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‘Marcel the Shell,’ ‘Apollo 10 1/2,’ and ‘Eternal Spring’ All Qualify for Best Animated Feature Oscar

This past November, the Academy deemed the stop-motion shell eligible and reversed its previous decision on Richard Linklater's animated memoir.

"Marcel the Shell with Shoes On"

“Marcel the Shell with Shoes On”

A24

This article contains a previous version of IndieWire’s Best Animated Feature predictions for the 2023 Oscars, originally published on November 11, 2022. We regularly update our predictions throughout awards season, and republish previous versions (like this one) for readers to track changes in how the Oscar race has changed. For the latest update on the frontrunners for the 95th Academy Awards, see our 2023 Oscars predictions hub.

Nominations voting is from January 12-17, 2023, with official Oscar nominations announced January 24, 2023. Final voting is March 2-7, 2023. And finally, the 95th Oscars telecast will be broadcast on Sunday, March 12 and air live on ABC at 8:00 p.m. ET/ 5:00 p.m. PT. We update predictions through awards season, so keep checking IndieWire for all our 2023 Oscar picks.

The animated feature race just got more interesting with three new qualifying entries: “Marcel the Shell with Shoes On,” “Apollo 10 1/2: A Space Age Childhood,” and “Eternal Spring.”

This is significant because A24’s heart-warming “Marcel” marks the first stop-motion/live-action hybrid ever entered in the race; Richard Linklater’s semi-autobiographical “Apollo 10/12” (from Netflix) was first disqualified for its use of rotoscoping, but, after an appeal first reported exclusively by IndieWire, it has been reinstated by the animation branch’s executive committee for being predominantly 2D and CG; and “Eternal Spring,” the animated documentary about the 2002 hijacking of a Chinese TV station by the persecuted, right-wing Falun Gong movement, represents the first Canadian film to be submitted for both Best Animated Feature and Best International Feature.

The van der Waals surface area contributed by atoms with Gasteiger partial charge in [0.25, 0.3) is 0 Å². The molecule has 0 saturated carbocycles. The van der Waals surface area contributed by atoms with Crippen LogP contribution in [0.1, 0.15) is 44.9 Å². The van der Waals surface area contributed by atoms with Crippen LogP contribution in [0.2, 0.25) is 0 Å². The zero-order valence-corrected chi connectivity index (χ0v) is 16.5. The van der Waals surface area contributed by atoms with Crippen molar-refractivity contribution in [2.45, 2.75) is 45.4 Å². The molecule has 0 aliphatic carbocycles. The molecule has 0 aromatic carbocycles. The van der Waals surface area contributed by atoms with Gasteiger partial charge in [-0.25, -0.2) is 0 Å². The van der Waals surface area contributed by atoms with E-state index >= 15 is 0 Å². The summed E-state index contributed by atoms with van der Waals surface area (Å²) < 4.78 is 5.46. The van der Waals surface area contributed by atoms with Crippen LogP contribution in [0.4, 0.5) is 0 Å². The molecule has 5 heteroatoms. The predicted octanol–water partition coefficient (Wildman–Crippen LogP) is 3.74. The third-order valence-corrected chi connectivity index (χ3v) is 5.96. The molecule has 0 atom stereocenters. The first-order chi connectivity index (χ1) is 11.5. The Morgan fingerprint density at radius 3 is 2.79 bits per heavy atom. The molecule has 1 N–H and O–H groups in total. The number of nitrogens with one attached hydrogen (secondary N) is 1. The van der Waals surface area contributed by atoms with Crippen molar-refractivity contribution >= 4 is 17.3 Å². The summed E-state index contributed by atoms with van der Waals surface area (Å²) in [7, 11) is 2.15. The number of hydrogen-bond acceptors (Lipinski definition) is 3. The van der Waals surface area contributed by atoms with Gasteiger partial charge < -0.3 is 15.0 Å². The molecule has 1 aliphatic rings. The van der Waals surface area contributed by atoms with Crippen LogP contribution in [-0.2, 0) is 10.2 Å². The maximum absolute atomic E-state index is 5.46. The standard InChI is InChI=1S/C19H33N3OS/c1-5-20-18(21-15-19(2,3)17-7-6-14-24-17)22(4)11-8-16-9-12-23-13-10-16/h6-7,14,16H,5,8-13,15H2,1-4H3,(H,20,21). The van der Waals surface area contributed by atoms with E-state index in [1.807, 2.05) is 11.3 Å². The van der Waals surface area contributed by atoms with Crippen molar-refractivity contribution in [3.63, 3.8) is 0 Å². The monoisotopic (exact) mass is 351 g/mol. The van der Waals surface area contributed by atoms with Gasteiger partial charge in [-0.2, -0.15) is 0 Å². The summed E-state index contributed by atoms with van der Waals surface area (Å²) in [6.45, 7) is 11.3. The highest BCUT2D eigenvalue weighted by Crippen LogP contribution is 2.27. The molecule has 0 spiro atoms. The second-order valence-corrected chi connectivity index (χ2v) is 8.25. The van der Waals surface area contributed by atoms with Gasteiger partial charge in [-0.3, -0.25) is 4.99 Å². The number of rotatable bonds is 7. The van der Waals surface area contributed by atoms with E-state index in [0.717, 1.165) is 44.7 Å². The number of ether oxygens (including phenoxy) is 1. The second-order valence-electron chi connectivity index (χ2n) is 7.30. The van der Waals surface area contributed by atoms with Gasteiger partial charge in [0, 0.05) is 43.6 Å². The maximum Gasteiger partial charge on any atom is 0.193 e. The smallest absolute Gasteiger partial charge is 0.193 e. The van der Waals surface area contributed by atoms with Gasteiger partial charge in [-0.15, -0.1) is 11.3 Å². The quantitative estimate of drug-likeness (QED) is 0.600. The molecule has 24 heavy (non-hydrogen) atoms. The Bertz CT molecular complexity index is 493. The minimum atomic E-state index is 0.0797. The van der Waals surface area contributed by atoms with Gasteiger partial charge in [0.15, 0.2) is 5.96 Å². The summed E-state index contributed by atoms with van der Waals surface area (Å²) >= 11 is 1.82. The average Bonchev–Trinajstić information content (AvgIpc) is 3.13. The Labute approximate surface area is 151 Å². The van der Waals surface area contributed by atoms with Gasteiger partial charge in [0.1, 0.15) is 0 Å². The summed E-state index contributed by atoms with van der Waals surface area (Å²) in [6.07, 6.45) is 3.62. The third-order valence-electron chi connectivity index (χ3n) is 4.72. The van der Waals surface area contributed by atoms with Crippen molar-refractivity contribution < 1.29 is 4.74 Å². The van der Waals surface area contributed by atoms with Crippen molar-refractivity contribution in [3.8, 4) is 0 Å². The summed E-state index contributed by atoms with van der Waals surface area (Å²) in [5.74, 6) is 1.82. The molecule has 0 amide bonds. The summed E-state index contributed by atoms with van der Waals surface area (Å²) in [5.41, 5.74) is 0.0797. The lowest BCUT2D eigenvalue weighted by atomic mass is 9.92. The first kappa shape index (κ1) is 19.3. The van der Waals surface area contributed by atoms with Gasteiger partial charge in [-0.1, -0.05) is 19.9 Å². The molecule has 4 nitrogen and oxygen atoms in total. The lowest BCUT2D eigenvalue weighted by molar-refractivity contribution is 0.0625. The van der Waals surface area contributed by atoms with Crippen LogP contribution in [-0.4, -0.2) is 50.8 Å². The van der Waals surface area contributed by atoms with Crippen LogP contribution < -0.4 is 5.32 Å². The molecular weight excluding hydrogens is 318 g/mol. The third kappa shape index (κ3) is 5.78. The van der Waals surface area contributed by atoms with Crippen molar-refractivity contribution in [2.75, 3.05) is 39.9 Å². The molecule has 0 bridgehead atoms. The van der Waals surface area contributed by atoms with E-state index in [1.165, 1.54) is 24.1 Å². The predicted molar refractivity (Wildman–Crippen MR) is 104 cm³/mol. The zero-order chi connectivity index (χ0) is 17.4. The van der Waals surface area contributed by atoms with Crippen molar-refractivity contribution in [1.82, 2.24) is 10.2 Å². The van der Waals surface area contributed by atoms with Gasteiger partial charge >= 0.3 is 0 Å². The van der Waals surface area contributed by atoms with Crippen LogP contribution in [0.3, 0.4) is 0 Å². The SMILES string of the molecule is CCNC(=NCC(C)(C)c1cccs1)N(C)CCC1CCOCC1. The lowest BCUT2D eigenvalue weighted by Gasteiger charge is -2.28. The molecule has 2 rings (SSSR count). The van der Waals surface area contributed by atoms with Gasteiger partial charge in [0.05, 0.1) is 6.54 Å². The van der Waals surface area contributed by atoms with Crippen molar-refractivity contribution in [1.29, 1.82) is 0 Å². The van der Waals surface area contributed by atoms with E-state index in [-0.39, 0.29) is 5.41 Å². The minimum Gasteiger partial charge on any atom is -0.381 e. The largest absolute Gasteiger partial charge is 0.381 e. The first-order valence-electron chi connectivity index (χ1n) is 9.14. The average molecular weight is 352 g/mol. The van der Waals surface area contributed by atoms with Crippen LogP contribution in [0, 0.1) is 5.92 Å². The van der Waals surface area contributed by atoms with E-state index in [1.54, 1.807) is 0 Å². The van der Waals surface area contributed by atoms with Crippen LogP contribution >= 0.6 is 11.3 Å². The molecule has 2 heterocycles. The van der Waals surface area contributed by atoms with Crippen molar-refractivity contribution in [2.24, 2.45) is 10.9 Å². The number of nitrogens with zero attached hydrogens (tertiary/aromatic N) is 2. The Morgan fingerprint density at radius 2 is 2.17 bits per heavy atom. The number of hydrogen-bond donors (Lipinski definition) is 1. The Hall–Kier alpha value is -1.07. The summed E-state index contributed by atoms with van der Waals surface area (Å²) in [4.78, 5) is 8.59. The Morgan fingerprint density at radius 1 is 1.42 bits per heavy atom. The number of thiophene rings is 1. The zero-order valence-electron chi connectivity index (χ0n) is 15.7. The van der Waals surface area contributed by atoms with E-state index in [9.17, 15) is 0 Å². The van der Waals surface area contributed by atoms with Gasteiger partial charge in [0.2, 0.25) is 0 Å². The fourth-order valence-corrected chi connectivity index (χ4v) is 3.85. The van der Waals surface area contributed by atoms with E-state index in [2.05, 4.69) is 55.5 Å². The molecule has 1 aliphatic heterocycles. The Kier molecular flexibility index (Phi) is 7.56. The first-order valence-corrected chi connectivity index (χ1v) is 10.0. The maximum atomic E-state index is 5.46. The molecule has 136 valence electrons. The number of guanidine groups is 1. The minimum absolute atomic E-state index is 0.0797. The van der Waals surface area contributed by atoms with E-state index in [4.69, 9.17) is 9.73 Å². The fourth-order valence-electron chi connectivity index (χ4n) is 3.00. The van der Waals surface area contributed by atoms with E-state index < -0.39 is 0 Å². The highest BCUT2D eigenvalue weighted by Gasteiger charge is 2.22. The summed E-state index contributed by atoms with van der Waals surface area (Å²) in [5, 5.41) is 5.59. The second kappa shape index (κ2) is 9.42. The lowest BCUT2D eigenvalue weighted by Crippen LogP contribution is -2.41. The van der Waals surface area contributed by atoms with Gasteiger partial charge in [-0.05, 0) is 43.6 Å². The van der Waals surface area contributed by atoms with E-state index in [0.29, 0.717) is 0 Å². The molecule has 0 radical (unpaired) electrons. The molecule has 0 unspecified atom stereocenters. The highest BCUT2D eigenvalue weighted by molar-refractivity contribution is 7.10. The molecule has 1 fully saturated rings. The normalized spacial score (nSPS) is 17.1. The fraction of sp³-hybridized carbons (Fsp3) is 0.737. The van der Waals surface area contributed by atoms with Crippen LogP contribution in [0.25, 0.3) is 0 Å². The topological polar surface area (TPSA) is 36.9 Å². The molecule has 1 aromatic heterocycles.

“The Academy is committed to recognizing the innovations within our industry,” an Academy spokesperson told IndieWire.

“Marcel,” the feature debut from director Dean Fleischer Camp (adapted from his series of shorts with Jenny Slate) has been embraced for its charm, wit, inventive stop-motion (overseen by animation director Kirsten Lepore), and adorable breakout star. The 1-inch animated shell (voiced by Slate) goes on a journey to find his family, becoming a viral sensation with the help of a doc filmmaker (played mostly off-screen by Fleischer Camp).

Even though A24 and the director have been adamant about “Marcel’s” stop-motion qualification, its heavy use of live-action left its Oscar prospects an open question. But it passed the 75 percent threshold for animation, and was ruled to contain “a significant number of animated characters,” counting Marcel, his grandmother, and additional stop-motion creatures introduced at the end of the movie.

“Eternal Spring,” a Lofty Sky Pictures release from Toronto director Jason Loftus and famed Chinese comic illustrator Daxiong, mixes live-action interviews of surviving witnesses with graphic novel-style animation boasting intricate line work. The opening bravura tracking shot, for instance, swoops through an apartment building during a violent police crackdown, luring the viewer with magnificently rendered, criss crossing points of view.